The HP Spectre Folio is a peculiar one, for one reason and one reason only. It’s built out of leather. No, it’s not encased in leather, or is wearing a leather sleeve, but rather the body of the 2-in-1 laptop itself is based in leather itself. Now this might or might not be a good thing, depending on who you ask. But with that being said, let’s get straight into what makes the Spectre Folio a hit or miss.
Design & Aesthetics
Design wise, there’s not much anyone can really say to dismiss the fact that the Spectre Folio is aesthetically very attractive. With the whole body basically being encased in Cognac Brown leather, it makes for not only a unique and premium design language, but a sophisticated one as well. And that’s apparent throughout the entirety of the device. If you were wondering, the leather around the Folio is a chrome-tanned leather, which makes for a relatively durable device. Not entirely as durable as others, but comparably similar I would assume.
It overall really is a looker, and it’ll cause some people to do a double take when they’re checking your laptop out. At first glance, it looks just like a folder, but open it up, and you’re ready to work. The value on looks and style factors alone are convincing enough for me to recommend this to anyone with some cash to spend. But that’s not all we’re judging the Folio on, so too bad.
But on to more practical things. The Folio is pretty darn thin, which we’ll get to in a bit, but because of this, we’re lacking some ports. It only comes with 3 USB-C ports; One for charging, one for connecting an external display, and another for transmitting data. As far as I can tell, they’re interchangeable, but if the device/wire you’re connecting isn’t a USB-C, you’re gonna need an adapter. Good thing they’ve included a USB-A to USB-C adapter, so you’re covered there.
Display And Form Factor
Besides that, the Folio has a 13.3″ diagonal 4K IPS micro-edge WLED-backlit touch screen with Corning Gorilla Glass 4, which is honestly pretty great. Nothing mesmerizing, but nothing to scoff at either. It gets the job done. It’s also a touchscreen which is a plus, and that makes way for another key feature of the Folio; its versatility. The Folio can go from Laptop position, to Media position which is basically a tablet with a stand, and Tablet position, which makes it fold unto itself into a tablet mode. All together, it’s a nice lineup of different positions depending on what you’re doing on the device, but practically, you’re probably going to switch from laptop to tablet position sometimes.
To me personally, it’s too heavy to function on a tablet on its own, and is pretty much why I didn’t switch over as much. But they do include their Digital Pen, which made it easier to do some design work which prompted me to switch over to the tablet mode.
Speaking of it’s weight, it actually only weighs 1.5 kgs and measures in at 12.6 x 9.2 x 0.6-inch Folio, so it’s not to say it’s huge or anything. In fact, it’s pretty much portable enough to carry to an event, or on vacation or when you’re travelling. And measuring at only 0.6-inches thick, makes it pretty damn thin. But I don’t know why, but it just felt heavier than I would’ve liked it to be. But maybe that’s just me.
The Spectre Folio is actually quite the decent performer. It’s not the most specced out at this price range (RM7999 ~ RM9659) but when you consider the design value it brings to the table, you might change your mind. My model of the Folio came with an Intel Core i7-8500Y CPU @ 1.5GHz, 16GB of RAM, and 1TB PCIe NVMe M.2 SSD storage. It was fast enough, great for browsing and light design work, as well as streaming videos on YouTube and Netflix. I had no complaints whatsoever in that regard. But it also has an integrated graphics card which is an Intel UHD Graphics 615, so best not to run anything too heavy on the laptop. That’s why I said light design work.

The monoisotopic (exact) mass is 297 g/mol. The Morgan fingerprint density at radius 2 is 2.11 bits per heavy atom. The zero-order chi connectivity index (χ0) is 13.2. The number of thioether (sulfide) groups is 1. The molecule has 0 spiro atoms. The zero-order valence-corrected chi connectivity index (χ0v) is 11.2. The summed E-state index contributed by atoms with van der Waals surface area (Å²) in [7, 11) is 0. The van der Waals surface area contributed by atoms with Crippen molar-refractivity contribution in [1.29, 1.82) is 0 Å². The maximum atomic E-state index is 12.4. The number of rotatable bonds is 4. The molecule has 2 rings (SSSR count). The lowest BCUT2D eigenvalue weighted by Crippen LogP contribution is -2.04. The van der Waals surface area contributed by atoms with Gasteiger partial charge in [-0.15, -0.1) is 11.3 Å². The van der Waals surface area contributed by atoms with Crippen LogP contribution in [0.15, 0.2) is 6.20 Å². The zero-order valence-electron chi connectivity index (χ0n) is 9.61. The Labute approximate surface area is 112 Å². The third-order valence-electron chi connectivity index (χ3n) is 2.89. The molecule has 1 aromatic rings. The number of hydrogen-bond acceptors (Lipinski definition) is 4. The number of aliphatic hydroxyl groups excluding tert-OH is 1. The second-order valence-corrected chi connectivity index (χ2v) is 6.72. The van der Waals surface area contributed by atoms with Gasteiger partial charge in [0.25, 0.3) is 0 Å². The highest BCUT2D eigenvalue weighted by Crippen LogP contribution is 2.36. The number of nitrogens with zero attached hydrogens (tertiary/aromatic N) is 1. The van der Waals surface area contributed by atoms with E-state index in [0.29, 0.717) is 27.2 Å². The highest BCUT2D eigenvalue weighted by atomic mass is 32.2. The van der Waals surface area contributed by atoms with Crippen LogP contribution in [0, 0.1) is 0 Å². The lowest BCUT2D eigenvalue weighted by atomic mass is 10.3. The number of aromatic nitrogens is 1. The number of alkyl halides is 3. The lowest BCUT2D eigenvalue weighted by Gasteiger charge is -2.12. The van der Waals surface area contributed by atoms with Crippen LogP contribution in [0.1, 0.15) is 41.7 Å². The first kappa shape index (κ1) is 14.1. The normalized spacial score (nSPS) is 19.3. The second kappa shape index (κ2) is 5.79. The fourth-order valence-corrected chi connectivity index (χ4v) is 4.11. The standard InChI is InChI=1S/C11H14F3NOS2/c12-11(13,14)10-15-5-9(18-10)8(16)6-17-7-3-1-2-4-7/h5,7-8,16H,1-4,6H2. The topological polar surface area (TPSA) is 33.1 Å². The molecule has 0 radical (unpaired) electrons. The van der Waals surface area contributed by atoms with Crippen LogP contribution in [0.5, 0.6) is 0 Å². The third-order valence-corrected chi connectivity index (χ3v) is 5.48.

However, one thing I did notice is that when I charged the laptop, the area above the keyboard where the speakers are situated ran hot. Like, really hot, to the point of it being beyond uncomfortable. As it is a leather laptop, I wouldn’t be surprised if heat dissipation wasn’t it’s strong suit, but I didn’t think it would’ve reached those levels that I experienced during my time with it.
The one thing I love and hated is the battery and charging the laptop. I’m not sure why, it’s just complicated. The battery for me, actually lasts a long time. It could last on a single charge from 9AM until 5PM with a few percent to spare. 8 hours isn’t bad, but it’s quite short of the 19-21 hours that HP says you can get out of the laptop. Maybe on the lowest battery settings it may be possible, but I highly doubt it. But for the size and sleekness of the laptop, I can’t dissuade you from the Folio. Because honestly, it was good enough for me.
Another thing to take into account when you’re buying a new laptop these days, is how long it take to charge. These small things matter, especially at the RM7999 price point. The faster you charge, the faster you’re on the move, and that’s a main feature of the Folio. They claim that the Folio is capable of 0 – 50% in 30 minutes, which I never really experienced. I often was tethered to a wire after I depleted the battery, for longer than I’d like. It was disappointing, but overall, not a deal breaker for me considering I’m used to long charge times on laptops. But it is something to note.
HP’s Spectre Folio is truly for a niche audience, and when I mean niche, I truly mean it. It’s not that it’s lacking in any features, aesthetically, or in performance, but rather the utter ridiculousness at the pinnacle of luxury laptops; one encased in leather. It’s crazy, but crazy enough to work. Truly for the person who truly cares about aesthetics, and aesthetical value the Folio adds to your outfit. And the fact that it’s a pretty good performer, makes it all the more a better deal.